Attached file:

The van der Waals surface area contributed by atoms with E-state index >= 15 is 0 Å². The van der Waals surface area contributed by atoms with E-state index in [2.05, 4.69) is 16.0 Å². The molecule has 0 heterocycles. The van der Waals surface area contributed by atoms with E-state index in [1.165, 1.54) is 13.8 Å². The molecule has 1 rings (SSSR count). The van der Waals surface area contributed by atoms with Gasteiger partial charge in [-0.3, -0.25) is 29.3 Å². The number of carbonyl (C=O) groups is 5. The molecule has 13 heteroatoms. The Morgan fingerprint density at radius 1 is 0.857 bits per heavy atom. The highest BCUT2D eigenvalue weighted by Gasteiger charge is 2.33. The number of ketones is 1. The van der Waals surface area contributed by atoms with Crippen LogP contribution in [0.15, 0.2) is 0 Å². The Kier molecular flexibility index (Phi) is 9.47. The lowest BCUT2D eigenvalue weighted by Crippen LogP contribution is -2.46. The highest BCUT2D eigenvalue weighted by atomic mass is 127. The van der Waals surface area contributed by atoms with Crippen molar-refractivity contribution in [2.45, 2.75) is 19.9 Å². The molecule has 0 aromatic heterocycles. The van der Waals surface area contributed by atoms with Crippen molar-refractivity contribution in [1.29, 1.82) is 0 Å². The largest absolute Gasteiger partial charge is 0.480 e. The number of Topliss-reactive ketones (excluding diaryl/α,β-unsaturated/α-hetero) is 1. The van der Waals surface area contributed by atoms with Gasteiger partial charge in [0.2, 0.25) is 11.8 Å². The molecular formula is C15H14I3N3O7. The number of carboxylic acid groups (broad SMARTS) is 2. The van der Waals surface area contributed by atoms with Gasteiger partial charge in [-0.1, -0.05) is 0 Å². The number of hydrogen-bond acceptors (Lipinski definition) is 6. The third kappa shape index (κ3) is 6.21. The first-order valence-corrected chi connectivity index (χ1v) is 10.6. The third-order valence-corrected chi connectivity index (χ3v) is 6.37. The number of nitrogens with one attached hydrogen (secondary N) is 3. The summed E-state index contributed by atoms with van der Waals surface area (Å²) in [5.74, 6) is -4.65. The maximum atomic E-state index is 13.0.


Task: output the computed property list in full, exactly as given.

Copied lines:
The van der Waals surface area contributed by atoms with E-state index >= 15 is 0 Å². The van der Waals surface area contributed by atoms with E-state index in [2.05, 4.69) is 16.0 Å². The molecule has 0 heterocycles. The van der Waals surface area contributed by atoms with E-state index in [1.165, 1.54) is 13.8 Å². The molecule has 1 rings (SSSR count). The van der Waals surface area contributed by atoms with Gasteiger partial charge in [-0.3, -0.25) is 29.3 Å². The number of carbonyl (C=O) groups is 5. The molecule has 13 heteroatoms. The Morgan fingerprint density at radius 1 is 0.857 bits per heavy atom. The highest BCUT2D eigenvalue weighted by Gasteiger charge is 2.33. The number of ketones is 1. The van der Waals surface area contributed by atoms with Crippen LogP contribution in [0.15, 0.2) is 0 Å². The Kier molecular flexibility index (Phi) is 9.47. The lowest BCUT2D eigenvalue weighted by Crippen LogP contribution is -2.46. The highest BCUT2D eigenvalue weighted by atomic mass is 127. The van der Waals surface area contributed by atoms with Crippen molar-refractivity contribution in [2.45, 2.75) is 19.9 Å². The molecule has 0 aromatic heterocycles. The van der Waals surface area contributed by atoms with Crippen molar-refractivity contribution in [1.29, 1.82) is 0 Å². The largest absolute Gasteiger partial charge is 0.480 e. The number of Topliss-reactive ketones (excluding diaryl/α,β-unsaturated/α-hetero) is 1. The van der Waals surface area contributed by atoms with Gasteiger partial charge in [0.2, 0.25) is 11.8 Å². The molecular formula is C15H14I3N3O7. The number of carboxylic acid groups (broad SMARTS) is 2. The van der Waals surface area contributed by atoms with Gasteiger partial charge in [-0.1, -0.05) is 0 Å². The number of hydrogen-bond acceptors (Lipinski definition) is 6. The third kappa shape index (κ3) is 6.21. The first-order valence-corrected chi connectivity index (χ1v) is 10.6. The third-order valence-corrected chi connectivity index (χ3v) is 6.37. The number of nitrogens with one attached hydrogen (secondary N) is 3. The summed E-state index contributed by atoms with van der Waals surface area (Å²) in [5.74, 6) is -4.65. The maximum atomic E-state index is 13.0.